# what is the current limit through a trace?

Similar questions and topics have been asked before such as

I've used PCB Toolkit in the past and I haven't had practical issues, but I also didn't have more than 1A running through signal traces before. What I'm noticing is that there is a difference between some of the calculators. I'd like to know which set of tools is more trusted.

I understand that there are alot of pictures with information all over the pictures, you can skip to the bottom of this question for a summary of the pictures show if that is easier.

# PCB Toolkit

## With IPC-2152 modifiers enabled

The general window looks like this

I've played around with the conductor width until I was able to ~2A. My input settings are the following

I believe my fab house starts with 0.5oz base and then plates up.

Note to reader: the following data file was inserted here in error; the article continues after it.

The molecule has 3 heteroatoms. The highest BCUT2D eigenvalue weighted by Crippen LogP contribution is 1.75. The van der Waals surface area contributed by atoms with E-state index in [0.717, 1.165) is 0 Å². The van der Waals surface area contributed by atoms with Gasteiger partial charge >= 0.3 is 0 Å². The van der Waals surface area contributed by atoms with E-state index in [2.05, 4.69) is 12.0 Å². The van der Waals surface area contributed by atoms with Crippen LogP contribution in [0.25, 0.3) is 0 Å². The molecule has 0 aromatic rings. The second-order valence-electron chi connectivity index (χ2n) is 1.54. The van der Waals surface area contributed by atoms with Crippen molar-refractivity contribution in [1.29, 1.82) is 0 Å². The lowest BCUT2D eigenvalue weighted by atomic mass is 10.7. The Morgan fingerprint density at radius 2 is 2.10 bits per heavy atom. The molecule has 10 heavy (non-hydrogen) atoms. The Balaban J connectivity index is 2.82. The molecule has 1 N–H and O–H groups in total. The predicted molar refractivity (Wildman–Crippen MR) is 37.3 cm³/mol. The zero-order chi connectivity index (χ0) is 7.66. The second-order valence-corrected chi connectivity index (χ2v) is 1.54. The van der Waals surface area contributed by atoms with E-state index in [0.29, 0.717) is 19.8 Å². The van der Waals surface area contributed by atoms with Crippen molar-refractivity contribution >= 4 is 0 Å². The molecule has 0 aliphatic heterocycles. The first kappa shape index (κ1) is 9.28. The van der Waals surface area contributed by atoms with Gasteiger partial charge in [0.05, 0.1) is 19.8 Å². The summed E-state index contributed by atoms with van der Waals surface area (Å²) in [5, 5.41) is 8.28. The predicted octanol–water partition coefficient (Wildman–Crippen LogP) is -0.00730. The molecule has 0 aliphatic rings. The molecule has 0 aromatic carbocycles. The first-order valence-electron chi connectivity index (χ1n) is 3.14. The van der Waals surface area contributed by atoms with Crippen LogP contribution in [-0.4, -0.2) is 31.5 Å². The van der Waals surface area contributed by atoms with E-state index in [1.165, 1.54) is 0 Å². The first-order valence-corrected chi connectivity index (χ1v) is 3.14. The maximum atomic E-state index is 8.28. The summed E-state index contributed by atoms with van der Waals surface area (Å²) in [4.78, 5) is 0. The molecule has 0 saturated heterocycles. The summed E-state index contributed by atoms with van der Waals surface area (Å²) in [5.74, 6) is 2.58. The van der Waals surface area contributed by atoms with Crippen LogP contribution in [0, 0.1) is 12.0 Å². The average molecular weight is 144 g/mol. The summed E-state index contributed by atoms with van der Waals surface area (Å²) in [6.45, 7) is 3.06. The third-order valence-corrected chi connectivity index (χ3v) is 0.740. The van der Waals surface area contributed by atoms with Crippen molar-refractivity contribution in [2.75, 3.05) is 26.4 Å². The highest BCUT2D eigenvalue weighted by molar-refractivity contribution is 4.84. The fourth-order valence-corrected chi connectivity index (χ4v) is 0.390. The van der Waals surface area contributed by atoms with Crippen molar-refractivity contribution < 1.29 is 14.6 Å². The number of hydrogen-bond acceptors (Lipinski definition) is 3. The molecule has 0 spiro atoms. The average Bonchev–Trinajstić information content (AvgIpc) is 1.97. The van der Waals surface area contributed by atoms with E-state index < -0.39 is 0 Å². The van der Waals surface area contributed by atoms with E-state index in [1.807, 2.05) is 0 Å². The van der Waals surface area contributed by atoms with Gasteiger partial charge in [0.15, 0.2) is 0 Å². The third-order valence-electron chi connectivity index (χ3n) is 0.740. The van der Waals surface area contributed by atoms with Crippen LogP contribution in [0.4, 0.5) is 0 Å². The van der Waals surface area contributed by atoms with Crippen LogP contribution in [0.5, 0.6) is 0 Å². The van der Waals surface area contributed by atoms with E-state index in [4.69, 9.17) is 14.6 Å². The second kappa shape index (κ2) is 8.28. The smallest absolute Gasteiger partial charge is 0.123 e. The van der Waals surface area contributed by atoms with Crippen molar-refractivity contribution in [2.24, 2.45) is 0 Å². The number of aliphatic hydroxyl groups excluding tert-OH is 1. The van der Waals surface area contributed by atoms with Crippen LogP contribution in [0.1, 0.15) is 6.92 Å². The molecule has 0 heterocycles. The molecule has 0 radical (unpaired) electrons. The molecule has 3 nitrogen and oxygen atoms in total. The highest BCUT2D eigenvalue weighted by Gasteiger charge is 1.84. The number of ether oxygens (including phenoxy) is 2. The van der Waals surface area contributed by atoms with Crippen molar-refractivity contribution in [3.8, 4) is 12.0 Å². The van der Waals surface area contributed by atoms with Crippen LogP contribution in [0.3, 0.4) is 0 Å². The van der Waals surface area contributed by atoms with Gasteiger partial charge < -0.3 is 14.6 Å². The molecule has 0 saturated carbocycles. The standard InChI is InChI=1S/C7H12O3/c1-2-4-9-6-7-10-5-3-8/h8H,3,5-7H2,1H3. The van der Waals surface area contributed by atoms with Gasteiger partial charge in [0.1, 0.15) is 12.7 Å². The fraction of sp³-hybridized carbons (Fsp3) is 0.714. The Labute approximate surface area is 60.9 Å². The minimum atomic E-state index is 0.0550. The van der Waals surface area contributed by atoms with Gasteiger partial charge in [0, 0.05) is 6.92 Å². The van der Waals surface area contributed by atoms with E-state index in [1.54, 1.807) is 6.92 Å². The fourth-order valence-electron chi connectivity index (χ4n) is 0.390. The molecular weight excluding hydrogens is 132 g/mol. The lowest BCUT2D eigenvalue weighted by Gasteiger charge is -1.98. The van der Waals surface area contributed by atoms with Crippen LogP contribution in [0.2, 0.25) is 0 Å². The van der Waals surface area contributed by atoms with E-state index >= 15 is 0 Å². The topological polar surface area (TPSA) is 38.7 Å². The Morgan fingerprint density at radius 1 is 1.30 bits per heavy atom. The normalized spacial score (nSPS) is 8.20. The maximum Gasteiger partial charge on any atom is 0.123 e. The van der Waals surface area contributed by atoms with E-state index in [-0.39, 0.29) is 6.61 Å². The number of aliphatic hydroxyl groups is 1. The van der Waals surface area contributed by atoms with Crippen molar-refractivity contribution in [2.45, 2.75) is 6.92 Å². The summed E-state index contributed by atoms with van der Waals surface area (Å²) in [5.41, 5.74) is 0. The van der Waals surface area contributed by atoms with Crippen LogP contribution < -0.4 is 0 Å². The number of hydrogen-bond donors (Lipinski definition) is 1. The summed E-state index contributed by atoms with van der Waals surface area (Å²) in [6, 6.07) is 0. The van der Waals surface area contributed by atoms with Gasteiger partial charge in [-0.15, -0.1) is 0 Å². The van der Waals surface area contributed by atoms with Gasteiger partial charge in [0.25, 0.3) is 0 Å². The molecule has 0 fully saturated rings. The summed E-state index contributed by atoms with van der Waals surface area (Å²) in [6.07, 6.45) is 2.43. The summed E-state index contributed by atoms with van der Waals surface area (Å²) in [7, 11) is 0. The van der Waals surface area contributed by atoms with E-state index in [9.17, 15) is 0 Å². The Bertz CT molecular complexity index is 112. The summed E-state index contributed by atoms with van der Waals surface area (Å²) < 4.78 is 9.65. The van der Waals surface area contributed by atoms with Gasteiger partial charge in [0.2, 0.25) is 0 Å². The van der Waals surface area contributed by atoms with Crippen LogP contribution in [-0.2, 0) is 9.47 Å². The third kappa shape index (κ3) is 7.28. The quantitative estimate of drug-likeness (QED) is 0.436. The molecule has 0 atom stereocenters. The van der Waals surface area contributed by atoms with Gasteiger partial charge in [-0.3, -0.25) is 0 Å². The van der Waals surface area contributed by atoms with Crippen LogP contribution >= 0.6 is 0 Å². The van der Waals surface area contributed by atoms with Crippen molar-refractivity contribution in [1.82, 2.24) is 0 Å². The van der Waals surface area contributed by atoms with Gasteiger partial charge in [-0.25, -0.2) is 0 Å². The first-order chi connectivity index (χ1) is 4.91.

Here are the results for external layer

Internal layer (I've updated my conductor width to 22 mils)

If I were to change the option from plane present to no plane present, I get a different set of values.

Keeping the settings for the external layer the same, and changing only plane present: no

## With IPC-2152 without modifiers enabled

From a question I had asked earlier, Will forced air on PCB improve current capacity of trace? , which seems to indicate that heat dissipation improves current limits, then the presence of the plane helps with cooling and therefore can handle higher currents than without.

# CircuitCalculator.com : PCB Trace Width Calculatr

I would have expected that the values to have been similar between the two, but they really are not.